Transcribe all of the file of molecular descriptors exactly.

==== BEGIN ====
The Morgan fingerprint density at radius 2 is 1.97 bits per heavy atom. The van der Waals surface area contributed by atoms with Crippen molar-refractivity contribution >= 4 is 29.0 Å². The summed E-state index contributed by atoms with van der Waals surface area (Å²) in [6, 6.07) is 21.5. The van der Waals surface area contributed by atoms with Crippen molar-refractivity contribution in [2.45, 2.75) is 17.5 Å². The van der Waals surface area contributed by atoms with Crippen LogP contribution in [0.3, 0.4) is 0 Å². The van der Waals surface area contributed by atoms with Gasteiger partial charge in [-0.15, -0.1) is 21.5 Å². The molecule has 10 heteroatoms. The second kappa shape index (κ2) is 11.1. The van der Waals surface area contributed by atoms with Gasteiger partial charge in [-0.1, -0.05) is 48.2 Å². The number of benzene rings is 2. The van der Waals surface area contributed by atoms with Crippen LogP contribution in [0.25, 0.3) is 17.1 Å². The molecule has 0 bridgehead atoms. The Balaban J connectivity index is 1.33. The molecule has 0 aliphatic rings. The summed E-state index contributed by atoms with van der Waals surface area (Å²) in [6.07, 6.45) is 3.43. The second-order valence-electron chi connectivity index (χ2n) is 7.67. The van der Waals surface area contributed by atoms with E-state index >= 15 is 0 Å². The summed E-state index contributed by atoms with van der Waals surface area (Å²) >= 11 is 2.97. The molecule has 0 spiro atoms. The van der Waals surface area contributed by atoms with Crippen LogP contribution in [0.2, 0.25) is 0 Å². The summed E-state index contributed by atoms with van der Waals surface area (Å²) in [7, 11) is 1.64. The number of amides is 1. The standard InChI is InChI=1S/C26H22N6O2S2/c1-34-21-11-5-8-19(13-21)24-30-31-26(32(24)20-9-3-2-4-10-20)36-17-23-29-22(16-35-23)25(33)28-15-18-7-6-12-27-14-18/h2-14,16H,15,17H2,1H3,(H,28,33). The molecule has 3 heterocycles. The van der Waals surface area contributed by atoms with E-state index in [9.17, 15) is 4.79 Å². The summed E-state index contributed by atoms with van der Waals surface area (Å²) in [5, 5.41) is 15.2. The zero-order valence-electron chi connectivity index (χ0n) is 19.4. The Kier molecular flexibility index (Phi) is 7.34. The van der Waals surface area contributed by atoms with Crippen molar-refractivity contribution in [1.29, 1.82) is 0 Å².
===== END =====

The Morgan fingerprint density at radius 2 is 1.97 bits per heavy atom. The van der Waals surface area contributed by atoms with Crippen molar-refractivity contribution >= 4 is 29.0 Å². The summed E-state index contributed by atoms with van der Waals surface area (Å²) in [6, 6.07) is 21.5. The van der Waals surface area contributed by atoms with Crippen molar-refractivity contribution in [2.45, 2.75) is 17.5 Å². The van der Waals surface area contributed by atoms with Crippen LogP contribution in [0.3, 0.4) is 0 Å². The van der Waals surface area contributed by atoms with Gasteiger partial charge in [-0.15, -0.1) is 21.5 Å². The molecule has 10 heteroatoms. The second kappa shape index (κ2) is 11.1. The van der Waals surface area contributed by atoms with Gasteiger partial charge in [-0.1, -0.05) is 48.2 Å². The number of benzene rings is 2. The van der Waals surface area contributed by atoms with Crippen LogP contribution in [0.25, 0.3) is 17.1 Å². The molecule has 0 bridgehead atoms. The Balaban J connectivity index is 1.33. The molecule has 0 aliphatic rings. The summed E-state index contributed by atoms with van der Waals surface area (Å²) in [6.07, 6.45) is 3.43. The second-order valence-electron chi connectivity index (χ2n) is 7.67. The van der Waals surface area contributed by atoms with E-state index >= 15 is 0 Å². The summed E-state index contributed by atoms with van der Waals surface area (Å²) >= 11 is 2.97. The molecule has 0 spiro atoms. The van der Waals surface area contributed by atoms with Crippen LogP contribution in [0.2, 0.25) is 0 Å². The summed E-state index contributed by atoms with van der Waals surface area (Å²) in [7, 11) is 1.64. The number of amides is 1. The standard InChI is InChI=1S/C26H22N6O2S2/c1-34-21-11-5-8-19(13-21)24-30-31-26(32(24)20-9-3-2-4-10-20)36-17-23-29-22(16-35-23)25(33)28-15-18-7-6-12-27-14-18/h2-14,16H,15,17H2,1H3,(H,28,33). The molecule has 3 heterocycles. The van der Waals surface area contributed by atoms with E-state index in [9.17, 15) is 4.79 Å². The summed E-state index contributed by atoms with van der Waals surface area (Å²) in [5, 5.41) is 15.2. The zero-order valence-electron chi connectivity index (χ0n) is 19.4. The Kier molecular flexibility index (Phi) is 7.34. The van der Waals surface area contributed by atoms with Crippen molar-refractivity contribution in [1.29, 1.82) is 0 Å².